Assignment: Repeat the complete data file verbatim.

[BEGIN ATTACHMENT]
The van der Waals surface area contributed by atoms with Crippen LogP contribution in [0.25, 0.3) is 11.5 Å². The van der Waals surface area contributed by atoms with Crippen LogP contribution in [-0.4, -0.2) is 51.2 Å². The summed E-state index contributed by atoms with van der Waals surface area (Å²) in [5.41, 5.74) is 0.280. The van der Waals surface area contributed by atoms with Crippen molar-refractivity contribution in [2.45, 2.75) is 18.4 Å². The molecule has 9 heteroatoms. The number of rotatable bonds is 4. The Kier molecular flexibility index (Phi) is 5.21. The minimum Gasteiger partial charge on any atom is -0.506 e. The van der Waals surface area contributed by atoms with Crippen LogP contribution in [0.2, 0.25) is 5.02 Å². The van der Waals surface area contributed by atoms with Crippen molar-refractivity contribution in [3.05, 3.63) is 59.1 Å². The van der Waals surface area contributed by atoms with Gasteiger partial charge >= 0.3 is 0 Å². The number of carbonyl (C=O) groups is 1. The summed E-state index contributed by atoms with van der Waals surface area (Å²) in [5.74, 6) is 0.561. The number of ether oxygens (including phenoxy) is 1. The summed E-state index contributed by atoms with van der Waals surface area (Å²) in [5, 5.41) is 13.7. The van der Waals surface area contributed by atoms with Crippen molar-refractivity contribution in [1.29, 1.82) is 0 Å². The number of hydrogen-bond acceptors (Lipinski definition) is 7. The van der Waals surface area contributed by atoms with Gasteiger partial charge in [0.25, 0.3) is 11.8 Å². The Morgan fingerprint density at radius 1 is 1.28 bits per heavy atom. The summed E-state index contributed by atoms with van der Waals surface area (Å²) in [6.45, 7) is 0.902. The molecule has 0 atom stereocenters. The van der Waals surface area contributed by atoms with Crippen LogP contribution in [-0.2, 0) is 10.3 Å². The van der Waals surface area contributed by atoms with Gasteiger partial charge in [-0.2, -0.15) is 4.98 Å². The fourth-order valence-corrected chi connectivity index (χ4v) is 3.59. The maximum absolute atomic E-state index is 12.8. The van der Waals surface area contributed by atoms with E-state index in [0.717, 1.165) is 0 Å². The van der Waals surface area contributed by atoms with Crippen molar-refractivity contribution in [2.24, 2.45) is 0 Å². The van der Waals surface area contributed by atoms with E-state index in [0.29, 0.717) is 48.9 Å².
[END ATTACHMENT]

The van der Waals surface area contributed by atoms with Crippen LogP contribution in [0.25, 0.3) is 11.5 Å². The van der Waals surface area contributed by atoms with Crippen LogP contribution in [-0.4, -0.2) is 51.2 Å². The summed E-state index contributed by atoms with van der Waals surface area (Å²) in [5.41, 5.74) is 0.280. The van der Waals surface area contributed by atoms with Crippen molar-refractivity contribution in [2.45, 2.75) is 18.4 Å². The molecule has 9 heteroatoms. The number of rotatable bonds is 4. The Kier molecular flexibility index (Phi) is 5.21. The minimum Gasteiger partial charge on any atom is -0.506 e. The van der Waals surface area contributed by atoms with Crippen LogP contribution in [0.2, 0.25) is 5.02 Å². The van der Waals surface area contributed by atoms with Crippen molar-refractivity contribution in [3.05, 3.63) is 59.1 Å². The van der Waals surface area contributed by atoms with Gasteiger partial charge >= 0.3 is 0 Å². The number of carbonyl (C=O) groups is 1. The summed E-state index contributed by atoms with van der Waals surface area (Å²) in [5.74, 6) is 0.561. The number of ether oxygens (including phenoxy) is 1. The summed E-state index contributed by atoms with van der Waals surface area (Å²) in [5, 5.41) is 13.7. The van der Waals surface area contributed by atoms with Crippen molar-refractivity contribution in [1.29, 1.82) is 0 Å². The number of hydrogen-bond acceptors (Lipinski definition) is 7. The van der Waals surface area contributed by atoms with Gasteiger partial charge in [0.25, 0.3) is 11.8 Å². The Morgan fingerprint density at radius 1 is 1.28 bits per heavy atom. The summed E-state index contributed by atoms with van der Waals surface area (Å²) in [6.45, 7) is 0.902. The molecule has 0 atom stereocenters. The van der Waals surface area contributed by atoms with Crippen LogP contribution in [-0.2, 0) is 10.3 Å². The van der Waals surface area contributed by atoms with Gasteiger partial charge in [-0.2, -0.15) is 4.98 Å². The fourth-order valence-corrected chi connectivity index (χ4v) is 3.59. The maximum absolute atomic E-state index is 12.8. The van der Waals surface area contributed by atoms with E-state index in [0.717, 1.165) is 0 Å². The van der Waals surface area contributed by atoms with Crippen molar-refractivity contribution in [2.24, 2.45) is 0 Å². The van der Waals surface area contributed by atoms with E-state index in [0.29, 0.717) is 48.9 Å².